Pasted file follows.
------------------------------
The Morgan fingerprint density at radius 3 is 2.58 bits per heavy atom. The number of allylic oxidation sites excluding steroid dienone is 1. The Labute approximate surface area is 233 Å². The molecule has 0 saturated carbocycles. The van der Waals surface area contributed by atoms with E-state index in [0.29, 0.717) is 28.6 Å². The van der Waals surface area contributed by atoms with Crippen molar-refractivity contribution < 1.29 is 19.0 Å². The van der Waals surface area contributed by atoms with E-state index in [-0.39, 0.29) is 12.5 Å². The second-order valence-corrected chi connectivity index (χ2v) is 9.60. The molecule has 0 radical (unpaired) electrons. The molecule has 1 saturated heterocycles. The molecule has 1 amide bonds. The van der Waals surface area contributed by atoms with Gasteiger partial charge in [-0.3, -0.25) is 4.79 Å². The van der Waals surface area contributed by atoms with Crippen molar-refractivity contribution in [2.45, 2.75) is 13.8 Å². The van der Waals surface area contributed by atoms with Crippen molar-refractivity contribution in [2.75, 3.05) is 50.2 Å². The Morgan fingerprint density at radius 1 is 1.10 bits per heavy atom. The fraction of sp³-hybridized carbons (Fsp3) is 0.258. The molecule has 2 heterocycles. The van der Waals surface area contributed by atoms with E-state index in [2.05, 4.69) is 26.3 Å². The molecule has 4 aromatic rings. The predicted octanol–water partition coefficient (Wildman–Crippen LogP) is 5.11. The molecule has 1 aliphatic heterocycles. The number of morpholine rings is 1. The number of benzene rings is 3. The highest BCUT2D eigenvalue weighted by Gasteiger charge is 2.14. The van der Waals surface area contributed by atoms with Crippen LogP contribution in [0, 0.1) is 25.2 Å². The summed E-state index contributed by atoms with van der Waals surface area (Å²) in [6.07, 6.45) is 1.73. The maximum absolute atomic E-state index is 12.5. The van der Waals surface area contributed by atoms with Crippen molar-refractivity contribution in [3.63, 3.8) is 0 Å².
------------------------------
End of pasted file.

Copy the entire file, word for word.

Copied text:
The Morgan fingerprint density at radius 3 is 2.58 bits per heavy atom. The number of allylic oxidation sites excluding steroid dienone is 1. The Labute approximate surface area is 233 Å². The molecule has 0 saturated carbocycles. The van der Waals surface area contributed by atoms with E-state index in [0.29, 0.717) is 28.6 Å². The van der Waals surface area contributed by atoms with Crippen molar-refractivity contribution < 1.29 is 19.0 Å². The van der Waals surface area contributed by atoms with E-state index in [-0.39, 0.29) is 12.5 Å². The second-order valence-corrected chi connectivity index (χ2v) is 9.60. The molecule has 0 radical (unpaired) electrons. The molecule has 1 saturated heterocycles. The molecule has 1 amide bonds. The van der Waals surface area contributed by atoms with Gasteiger partial charge in [-0.3, -0.25) is 4.79 Å². The van der Waals surface area contributed by atoms with Crippen molar-refractivity contribution in [2.45, 2.75) is 13.8 Å². The van der Waals surface area contributed by atoms with Crippen molar-refractivity contribution in [2.75, 3.05) is 50.2 Å². The Morgan fingerprint density at radius 1 is 1.10 bits per heavy atom. The fraction of sp³-hybridized carbons (Fsp3) is 0.258. The molecule has 2 heterocycles. The van der Waals surface area contributed by atoms with E-state index in [2.05, 4.69) is 26.3 Å². The molecule has 4 aromatic rings. The predicted octanol–water partition coefficient (Wildman–Crippen LogP) is 5.11. The molecule has 1 aliphatic heterocycles. The number of morpholine rings is 1. The number of benzene rings is 3. The highest BCUT2D eigenvalue weighted by Gasteiger charge is 2.14. The van der Waals surface area contributed by atoms with Crippen LogP contribution in [0, 0.1) is 25.2 Å². The summed E-state index contributed by atoms with van der Waals surface area (Å²) in [6.07, 6.45) is 1.73. The maximum absolute atomic E-state index is 12.5. The van der Waals surface area contributed by atoms with Crippen molar-refractivity contribution in [3.63, 3.8) is 0 Å².